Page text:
VIERA, Fla. - Davey Johnson would prefer that the Yankees weren't in town today.
He has nothing against the Pinstripes, other than possibly from his time as a player and a manager with the Orioles, when he would battle with the Yanks a bunch of times each season.
But Johnson's concern with Joe Girardi's bunch is that the logo on their helmets will cause his starter today, Chien-Ming Wang, to push things too hard against the team that he played for from 2005-2009.
Wang is still in the process of building up his arm-strength and fine-tuning his control and command after a long rehab from a shoulder injury, and the last thing Johnson needs Wang doing is overdoing it at this point in spring.
"I hate this game coming when it's coming, because I know in his mind, this was kind of a bell-ringer, playing the Yankees," Johnson said. "But I hope he's also veteran enough to know that it's early April, when he needs to be thinking about getting everything right where he wants it - rhythm, arm-strength, location. So I hope he doesn't come out over-throwing, as some of my younger guys have done, and think that the radar gun is what I'm looking at or is the barometer."
Johnson hopes Wang will be able to go three innings today, but he'll be on a hard pitch-limit of 60, if not lower.
"Coming off an injury, you don't want to push that guy, although he feels like he's healthy and doesn't want to be treated any differently," Johnson said. "But that's just the way I would treat anybody who's been through what he's been through last year."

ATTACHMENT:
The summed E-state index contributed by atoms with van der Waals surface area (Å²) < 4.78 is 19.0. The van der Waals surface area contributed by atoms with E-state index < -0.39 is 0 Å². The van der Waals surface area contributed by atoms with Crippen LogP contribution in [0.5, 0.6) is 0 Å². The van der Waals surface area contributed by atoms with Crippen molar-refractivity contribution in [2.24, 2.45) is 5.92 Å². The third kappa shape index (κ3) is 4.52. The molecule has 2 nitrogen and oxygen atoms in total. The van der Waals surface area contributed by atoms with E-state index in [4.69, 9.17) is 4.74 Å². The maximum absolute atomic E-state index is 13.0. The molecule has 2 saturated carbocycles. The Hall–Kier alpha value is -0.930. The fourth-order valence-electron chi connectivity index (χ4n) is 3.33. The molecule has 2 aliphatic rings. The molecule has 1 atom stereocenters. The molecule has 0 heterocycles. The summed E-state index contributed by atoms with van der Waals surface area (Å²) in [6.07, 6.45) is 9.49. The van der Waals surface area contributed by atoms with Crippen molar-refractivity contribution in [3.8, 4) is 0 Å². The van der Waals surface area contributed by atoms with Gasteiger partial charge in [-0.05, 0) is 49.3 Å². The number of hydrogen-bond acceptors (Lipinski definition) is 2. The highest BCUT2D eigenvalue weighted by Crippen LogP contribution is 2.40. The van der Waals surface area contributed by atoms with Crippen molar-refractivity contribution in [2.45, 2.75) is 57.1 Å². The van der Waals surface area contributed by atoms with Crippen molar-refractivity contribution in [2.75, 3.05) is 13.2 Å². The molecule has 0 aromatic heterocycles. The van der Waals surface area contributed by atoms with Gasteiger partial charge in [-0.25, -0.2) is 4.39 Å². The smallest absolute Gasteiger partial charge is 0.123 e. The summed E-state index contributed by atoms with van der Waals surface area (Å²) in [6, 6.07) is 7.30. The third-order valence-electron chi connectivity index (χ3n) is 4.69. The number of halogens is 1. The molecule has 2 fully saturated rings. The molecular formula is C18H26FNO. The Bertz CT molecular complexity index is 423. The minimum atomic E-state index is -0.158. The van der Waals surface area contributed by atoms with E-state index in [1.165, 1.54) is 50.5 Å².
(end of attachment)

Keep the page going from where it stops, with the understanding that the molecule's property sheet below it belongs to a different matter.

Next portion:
The Nationals' skipper reiterated today that he feels Wang is approaching the level that he showed at his peak in 2006 and 2007, seasons in which he won 19 games.
Wang made 11 starts for the Nationals toward the end of last season, and Johnson pushed for the team to re-sign the sinker-baller this offseason, even joking that he'd give up some of his own salary in order for the organization to be able to have more financial flexibility to bring Wang on board.
The team did bring back Wang on a one-year, $4 million deal (without taking Johnson up on his offer), and after a full offseason that allowed him to strengthen his surgically repaired shoulder, the righty has looked good early in spring.
"I knew that the work ethic that he was going to put forth after the season coming into spring, and what I saw at the end, I knew he was going to be up a notch or two," Johnson said. "And it is, from day one. Last year he was 20, 25 percent below what he was when he was in his prime. What I've seen so far, he's cut whatever that was, whatever number you want to put on that, he's cut that in half. And ask me again the end of the spring where he's at.